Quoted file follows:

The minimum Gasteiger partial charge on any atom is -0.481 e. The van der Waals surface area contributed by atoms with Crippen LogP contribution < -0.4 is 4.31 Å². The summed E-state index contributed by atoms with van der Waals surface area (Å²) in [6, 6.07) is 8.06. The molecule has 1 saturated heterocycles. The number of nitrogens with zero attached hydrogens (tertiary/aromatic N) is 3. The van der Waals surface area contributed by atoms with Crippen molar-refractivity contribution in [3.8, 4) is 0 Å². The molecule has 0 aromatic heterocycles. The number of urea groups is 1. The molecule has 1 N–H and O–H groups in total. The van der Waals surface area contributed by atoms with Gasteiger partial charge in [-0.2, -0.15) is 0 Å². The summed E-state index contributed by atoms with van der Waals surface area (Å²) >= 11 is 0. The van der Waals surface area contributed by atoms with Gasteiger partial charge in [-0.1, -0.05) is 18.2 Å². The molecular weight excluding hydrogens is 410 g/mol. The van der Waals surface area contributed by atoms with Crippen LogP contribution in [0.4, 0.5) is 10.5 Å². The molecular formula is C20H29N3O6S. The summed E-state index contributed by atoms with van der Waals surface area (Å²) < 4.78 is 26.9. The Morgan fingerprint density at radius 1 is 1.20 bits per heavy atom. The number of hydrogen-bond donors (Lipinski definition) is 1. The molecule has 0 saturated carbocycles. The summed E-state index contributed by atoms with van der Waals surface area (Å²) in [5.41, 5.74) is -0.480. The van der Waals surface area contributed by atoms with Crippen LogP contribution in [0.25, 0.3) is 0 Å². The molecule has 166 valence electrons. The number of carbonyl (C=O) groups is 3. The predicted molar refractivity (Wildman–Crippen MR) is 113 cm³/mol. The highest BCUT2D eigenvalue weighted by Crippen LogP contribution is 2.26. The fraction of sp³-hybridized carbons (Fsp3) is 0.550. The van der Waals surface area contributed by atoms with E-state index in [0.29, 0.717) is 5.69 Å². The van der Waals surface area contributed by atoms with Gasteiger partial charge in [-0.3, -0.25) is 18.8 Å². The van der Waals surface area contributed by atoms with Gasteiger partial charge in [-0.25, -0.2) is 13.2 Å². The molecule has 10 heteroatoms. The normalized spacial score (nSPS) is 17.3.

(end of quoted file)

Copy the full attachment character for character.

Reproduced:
The minimum Gasteiger partial charge on any atom is -0.481 e. The van der Waals surface area contributed by atoms with Crippen LogP contribution < -0.4 is 4.31 Å². The summed E-state index contributed by atoms with van der Waals surface area (Å²) in [6, 6.07) is 8.06. The molecule has 1 saturated heterocycles. The number of nitrogens with zero attached hydrogens (tertiary/aromatic N) is 3. The van der Waals surface area contributed by atoms with Crippen molar-refractivity contribution in [3.8, 4) is 0 Å². The molecule has 0 aromatic heterocycles. The number of urea groups is 1. The molecule has 1 N–H and O–H groups in total. The van der Waals surface area contributed by atoms with Gasteiger partial charge in [-0.2, -0.15) is 0 Å². The summed E-state index contributed by atoms with van der Waals surface area (Å²) >= 11 is 0. The van der Waals surface area contributed by atoms with Gasteiger partial charge in [-0.1, -0.05) is 18.2 Å². The molecular weight excluding hydrogens is 410 g/mol. The van der Waals surface area contributed by atoms with Crippen LogP contribution in [0.4, 0.5) is 10.5 Å². The molecular formula is C20H29N3O6S. The summed E-state index contributed by atoms with van der Waals surface area (Å²) < 4.78 is 26.9. The Morgan fingerprint density at radius 1 is 1.20 bits per heavy atom. The number of hydrogen-bond donors (Lipinski definition) is 1. The molecule has 0 saturated carbocycles. The summed E-state index contributed by atoms with van der Waals surface area (Å²) in [5.41, 5.74) is -0.480. The van der Waals surface area contributed by atoms with Crippen LogP contribution in [0.25, 0.3) is 0 Å². The molecule has 166 valence electrons. The number of carbonyl (C=O) groups is 3. The predicted molar refractivity (Wildman–Crippen MR) is 113 cm³/mol. The highest BCUT2D eigenvalue weighted by Crippen LogP contribution is 2.26. The fraction of sp³-hybridized carbons (Fsp3) is 0.550. The van der Waals surface area contributed by atoms with E-state index in [0.29, 0.717) is 5.69 Å². The van der Waals surface area contributed by atoms with Gasteiger partial charge in [-0.3, -0.25) is 18.8 Å². The van der Waals surface area contributed by atoms with Gasteiger partial charge in [-0.25, -0.2) is 13.2 Å². The molecule has 10 heteroatoms. The normalized spacial score (nSPS) is 17.3.